Barstool Sports has long been at war with the NFL, mostly stemming from founder Dave Portnoy’s passionate disdain for Roger Goodell because of the way the commissioner handled the Deflategate scandal. Now, Portnoy is considering taking the most powerful sports league in America to court.
And the native Bostonian feels confident that he would win.
On Tuesday, Portnoy told TMZ that his company is planning to send a cease and desist letter to the NFL over some Cowboys-themed “Sundays are for the Boys” shirts that are currently being sold on NFL.com. Portnoy made it no secret that he despises Goodell and isn’t going to let the NFL get away with what he considers a “clear copyright violation.”
“For them to put those shirts out, which is a clear copyright violation, pretty much the only copyright Barstool has ever had, the ‘Saturdays are for the Boys,’ that’s a ripoff,” Portnoy said. “They’d be the first ones to sue if that was reversed. They sue on things that they don’t even have the rights for.”
For those who are unfamiliar with the network, Barstool is a growing media company that specializes in satire. They have started numerous social media trends over the years, but the “Saturdays are for the Boys” movement is by far the biggest. Portnoy believes the NFL is playing directly off of that, and he is confident the shirts will be removed from the NFL Shop.
“We will take legal action. I’d be surprised if they don’t take them down, because they’re definitely in the wrong,” he said. “We’ll definitely send a cease and desist. There’s a million different variations of how people use that phrase, but every single time we’re basically found in the right. They wouldn’t be doing that shirt without ‘Saturdays are for the Boys.’ It’s a play on that.
“They’re definitely gonna take those shirts down. There’s no way, because we’d sue them. We’d go all the way through and sue them and win.”
No one understands the concept of “any publicity is good publicity” better than Portnoy, which is why he admitted he isn’t angry over the NFL allegedly stealing his company’s trademarked phrase. Remember, he and his cronies once went to jail for refusing to leave the NFL’s headquarters. They’ll take the content any way they can get it.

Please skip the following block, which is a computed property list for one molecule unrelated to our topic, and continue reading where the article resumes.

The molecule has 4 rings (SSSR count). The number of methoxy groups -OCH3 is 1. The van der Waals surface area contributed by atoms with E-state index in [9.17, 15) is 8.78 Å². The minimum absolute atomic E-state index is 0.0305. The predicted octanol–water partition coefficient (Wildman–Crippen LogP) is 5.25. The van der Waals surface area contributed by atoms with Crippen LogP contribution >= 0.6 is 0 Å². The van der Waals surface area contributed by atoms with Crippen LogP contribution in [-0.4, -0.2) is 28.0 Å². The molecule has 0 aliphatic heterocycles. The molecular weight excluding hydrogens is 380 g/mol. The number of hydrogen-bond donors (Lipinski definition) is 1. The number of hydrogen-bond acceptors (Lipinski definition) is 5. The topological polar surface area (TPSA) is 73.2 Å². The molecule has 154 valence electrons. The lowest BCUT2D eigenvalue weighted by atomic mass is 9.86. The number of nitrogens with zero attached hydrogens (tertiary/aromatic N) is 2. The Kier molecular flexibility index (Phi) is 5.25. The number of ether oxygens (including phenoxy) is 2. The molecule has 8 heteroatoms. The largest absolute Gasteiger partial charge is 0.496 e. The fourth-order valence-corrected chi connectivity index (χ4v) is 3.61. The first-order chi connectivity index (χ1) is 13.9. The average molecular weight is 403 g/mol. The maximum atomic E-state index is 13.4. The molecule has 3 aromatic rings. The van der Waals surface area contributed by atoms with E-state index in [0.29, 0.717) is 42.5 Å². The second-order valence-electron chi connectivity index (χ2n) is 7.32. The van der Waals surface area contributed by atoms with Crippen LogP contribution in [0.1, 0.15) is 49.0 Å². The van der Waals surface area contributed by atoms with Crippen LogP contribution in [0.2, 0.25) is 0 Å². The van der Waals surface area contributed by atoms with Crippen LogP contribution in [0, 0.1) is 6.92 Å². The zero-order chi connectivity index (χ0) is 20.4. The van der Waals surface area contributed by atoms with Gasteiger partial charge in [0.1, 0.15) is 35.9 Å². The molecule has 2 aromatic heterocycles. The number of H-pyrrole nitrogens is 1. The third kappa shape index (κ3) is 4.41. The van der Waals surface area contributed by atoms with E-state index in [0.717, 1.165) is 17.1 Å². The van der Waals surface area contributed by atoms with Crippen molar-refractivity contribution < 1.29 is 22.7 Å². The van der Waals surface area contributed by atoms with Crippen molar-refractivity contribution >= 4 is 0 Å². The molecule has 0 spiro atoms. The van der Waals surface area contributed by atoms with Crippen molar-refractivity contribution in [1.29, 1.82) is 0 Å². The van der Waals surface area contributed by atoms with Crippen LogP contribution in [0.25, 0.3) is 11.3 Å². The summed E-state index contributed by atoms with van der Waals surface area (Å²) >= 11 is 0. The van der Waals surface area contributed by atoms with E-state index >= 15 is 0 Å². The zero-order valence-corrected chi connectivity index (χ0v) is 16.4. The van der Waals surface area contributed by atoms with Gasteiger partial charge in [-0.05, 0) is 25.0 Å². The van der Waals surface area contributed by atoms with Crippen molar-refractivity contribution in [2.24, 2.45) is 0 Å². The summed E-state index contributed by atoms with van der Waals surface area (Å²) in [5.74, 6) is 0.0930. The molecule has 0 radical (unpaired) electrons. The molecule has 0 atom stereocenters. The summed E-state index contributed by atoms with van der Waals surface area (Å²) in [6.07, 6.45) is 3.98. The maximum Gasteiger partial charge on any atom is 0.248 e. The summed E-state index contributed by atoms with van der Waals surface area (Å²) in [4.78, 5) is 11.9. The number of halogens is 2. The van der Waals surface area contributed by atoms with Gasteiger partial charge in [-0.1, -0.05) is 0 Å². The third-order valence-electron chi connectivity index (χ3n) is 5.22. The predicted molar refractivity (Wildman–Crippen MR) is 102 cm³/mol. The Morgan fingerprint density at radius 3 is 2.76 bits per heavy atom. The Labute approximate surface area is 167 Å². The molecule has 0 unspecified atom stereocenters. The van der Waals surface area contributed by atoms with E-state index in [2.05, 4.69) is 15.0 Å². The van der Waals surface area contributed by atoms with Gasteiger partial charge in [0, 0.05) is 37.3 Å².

Why did ESPN partner with controversial sports media company Barstool Sports on a TV show and then pull the plug on the show after only one episode? It’s a great question, but Barstool Sports’ founder Dave Portnoy shared some insight about the reason for the cancellation.
“From what we heard, there was a mini-uprising (at ESPN),” Portnoy said during one of his humorous “emergency press conference” videos posted to Twitter Monday. “When I say mini, I’d guess 95 percent of ESPN employees actually like Barstool. And there’s a small minority of employees — there are people who didn’t like the show.”
Portnoy then said that ESPN executives wanted to air the show and approved of the content, but the problem is the greater parent company couldn’t live with the association to the Barstool brand and what comes with it.
“They got pushed around. Anybody who thinks the ESPN executives want to cancel the show are nuts. They’re a Walt Disney company. They got to cater to the complaints and what the few say,” Portnoy said in his video.
ESPN president John Skipper said in a statement announcing the cancellation that “While we had approval on the content of the show, I erred in assuming we could distance our efforts from the Barstool site and its content.”
Barstool is a sports humor brand that proudly eschews political correctness in an effort to connect with its audience through its authenticity. They have been involved in many controversies over the years due to some of their offensive content.
What likely hampered the partnership with ESPN was the tweets of host Sam Ponder released before the debut of “Barstool Van Talk” on ESPN2. Ponder brought up sexist comments Barstool’s hosts had made about her in the past. What Ponder had rehashed is only the tip of the iceberg in terms of offensive content about ESPN Barstool has said or published over the years.
ESPN comes out looking bad because the swift cancellation indicates how much they miscalculated the backlash they would receive as a result of the partnership, as well as how they would respond to external pressure.
ESPN made a surprising decision recently to partner with Barstool Sports for a late-night TV show, but the partnership was incredibly short-lived.
On Monday, ESPN announced that it has cancelled its new show “Barstool Van Talk” after just one episode. ESPN president John Skipper admitted in a statement that the network was hoping to be able to distance itself from the Barstool brand despite working with two of its employees.
Dan “Big Cat” Katz and PFT Commenter are cohosts of “Pardon My Take,” which has quickly become one of the most popular podcasts in the country. The Barstool personalities released a statement of their own after the news broke.
It’s almost impossible to believe ESPN didn’t know there would be backlash after partnering with Barstool. What network executives probably didn’t expect was one of their own employees leading the charge in bashing the World Wide Leader for getting into bed with a site that has been criticized for its content, which is exactly what Sam Ponder did in a series of tweets last week.